The Trump economic policy has been causing a lot of confusion lately, particularly with respect to the unbelievably low unemployment numbers, high GDP growth, and nearly non-existent inflation.  This series of articles makes an attempt to try and explain all these discrepancies; although for some folks, it still may not be enough – but let’s try.

Aggregate_supply.svg

The figure shown is your traditional aggregate demand (AD) and aggregate supply (AS) curve (Keynesian).  The vertical axis is price level and is usually measured as the consumer price index (CPI).  The horizontal axis is the real GDP but discounted for inflation, usually in units of real dollars.  The AD is simply consumption plus investment plus government spending plus net exports.  AS is what the nation can produce to meet demand, and is usually dependent on stuff like resource costs (including wage levels) and technology.

When the two lines intersect, AD =AS.  That means the economy is in equilibrium.  The demand for goods is met by supply.  The curves are not meant to address dynamic systems nor systems out of equilibrium.  Nevertheless, the 3 areas marked on the graph have great significants relative to Trumponomics.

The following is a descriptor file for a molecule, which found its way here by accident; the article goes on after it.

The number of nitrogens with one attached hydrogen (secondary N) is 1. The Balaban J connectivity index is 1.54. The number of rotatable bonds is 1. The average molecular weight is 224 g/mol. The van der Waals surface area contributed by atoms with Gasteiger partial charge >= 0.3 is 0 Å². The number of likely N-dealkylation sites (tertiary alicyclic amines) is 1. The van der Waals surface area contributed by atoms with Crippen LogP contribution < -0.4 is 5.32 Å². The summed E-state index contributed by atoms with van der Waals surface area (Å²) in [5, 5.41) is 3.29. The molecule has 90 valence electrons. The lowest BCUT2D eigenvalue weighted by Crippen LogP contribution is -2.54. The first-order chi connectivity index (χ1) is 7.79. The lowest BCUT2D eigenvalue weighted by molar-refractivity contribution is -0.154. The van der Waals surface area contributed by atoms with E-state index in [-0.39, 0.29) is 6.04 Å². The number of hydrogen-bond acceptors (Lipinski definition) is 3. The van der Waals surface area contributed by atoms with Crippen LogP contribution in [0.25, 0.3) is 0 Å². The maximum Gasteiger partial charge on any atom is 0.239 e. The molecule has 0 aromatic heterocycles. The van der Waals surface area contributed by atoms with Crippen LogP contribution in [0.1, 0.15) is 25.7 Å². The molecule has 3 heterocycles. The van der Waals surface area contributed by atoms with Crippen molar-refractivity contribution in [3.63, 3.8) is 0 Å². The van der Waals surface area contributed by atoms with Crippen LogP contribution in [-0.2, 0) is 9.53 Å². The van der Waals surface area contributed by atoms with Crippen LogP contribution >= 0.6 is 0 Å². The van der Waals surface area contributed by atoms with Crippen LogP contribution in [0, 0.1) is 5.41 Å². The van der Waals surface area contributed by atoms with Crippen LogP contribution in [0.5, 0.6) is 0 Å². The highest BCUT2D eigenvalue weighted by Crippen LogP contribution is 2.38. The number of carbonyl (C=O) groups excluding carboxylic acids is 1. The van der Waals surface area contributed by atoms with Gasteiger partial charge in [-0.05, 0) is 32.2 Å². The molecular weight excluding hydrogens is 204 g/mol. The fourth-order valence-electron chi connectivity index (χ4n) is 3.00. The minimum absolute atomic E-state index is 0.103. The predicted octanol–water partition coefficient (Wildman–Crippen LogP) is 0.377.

1. This area represents a point of high unemployment.  Resources, like people and factories, are idle.  There is no price pressure on wages nor resources because so many resources are not being used.  As the economy gets better, AD will shift to the right.  Consumption and spending increase but not enough to put stress on resource costs until area 2 is reached.
  2. Area 2 is described as full employment – that is, resources are all maxed out.  Now there starts to exists a pressure to push resource costs up.  Labor, steel, office space, etc are now getting scarce and these prices can be bid up due to demand.  The problem is that real consumption and spending cannot increase because fixed resources are all used up.
  3. Thus, area 3 indicates that demand for goods can increase superficially but not realistically.  Real consumption and spending are fixed but the appearance of an increase in AD is only due to inflation.  People get paid more money but resouces and infrastructure can only produce so much.  Therefore, all the increase in wages is simply spent on higher prices.

Which brings us back to Trumponomics.  Historically, the natural rate of unemployment is about 5% – that is the amount of unemployment that naturally exists due to workers hopping around to different companies looking for better opportunities.  However, the Trump Administration states unemployment is down to 4%; and in some cases even below that.  If this is the case, ultra low unemployment; then where is the inflation?

Some of the talking heads on TV have tried to say economics no longer follows the traditional rules; and we are in some mysterious new age of macroeconomics.  I dont agree.  Stay tuned to this series as we try to unpack what the pundits are trying to aberrate.

 

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